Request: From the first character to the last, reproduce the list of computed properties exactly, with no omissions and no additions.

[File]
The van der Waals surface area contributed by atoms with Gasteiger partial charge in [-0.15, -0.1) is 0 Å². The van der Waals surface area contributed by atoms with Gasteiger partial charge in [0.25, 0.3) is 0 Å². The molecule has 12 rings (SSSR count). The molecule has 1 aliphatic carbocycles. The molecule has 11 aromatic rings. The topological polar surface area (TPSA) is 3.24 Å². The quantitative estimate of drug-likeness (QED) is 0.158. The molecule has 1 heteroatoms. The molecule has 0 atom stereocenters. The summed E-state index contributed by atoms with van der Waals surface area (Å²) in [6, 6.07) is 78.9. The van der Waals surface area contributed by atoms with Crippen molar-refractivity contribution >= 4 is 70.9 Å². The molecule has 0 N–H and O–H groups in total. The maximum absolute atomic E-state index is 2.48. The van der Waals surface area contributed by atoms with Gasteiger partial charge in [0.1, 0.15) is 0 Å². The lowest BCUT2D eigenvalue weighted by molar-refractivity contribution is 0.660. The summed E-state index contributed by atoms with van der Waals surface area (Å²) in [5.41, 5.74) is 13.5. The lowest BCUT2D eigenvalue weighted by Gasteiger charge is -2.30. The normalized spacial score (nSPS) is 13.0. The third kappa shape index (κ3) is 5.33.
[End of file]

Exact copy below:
The van der Waals surface area contributed by atoms with Gasteiger partial charge in [-0.15, -0.1) is 0 Å². The van der Waals surface area contributed by atoms with Gasteiger partial charge in [0.25, 0.3) is 0 Å². The molecule has 12 rings (SSSR count). The molecule has 1 aliphatic carbocycles. The molecule has 11 aromatic rings. The topological polar surface area (TPSA) is 3.24 Å². The quantitative estimate of drug-likeness (QED) is 0.158. The molecule has 1 heteroatoms. The molecule has 0 atom stereocenters. The summed E-state index contributed by atoms with van der Waals surface area (Å²) in [6, 6.07) is 78.9. The van der Waals surface area contributed by atoms with Crippen molar-refractivity contribution >= 4 is 70.9 Å². The molecule has 0 N–H and O–H groups in total. The maximum absolute atomic E-state index is 2.48. The van der Waals surface area contributed by atoms with Gasteiger partial charge in [0.1, 0.15) is 0 Å². The lowest BCUT2D eigenvalue weighted by molar-refractivity contribution is 0.660. The summed E-state index contributed by atoms with van der Waals surface area (Å²) in [5.41, 5.74) is 13.5. The lowest BCUT2D eigenvalue weighted by Gasteiger charge is -2.30. The normalized spacial score (nSPS) is 13.0. The third kappa shape index (κ3) is 5.33.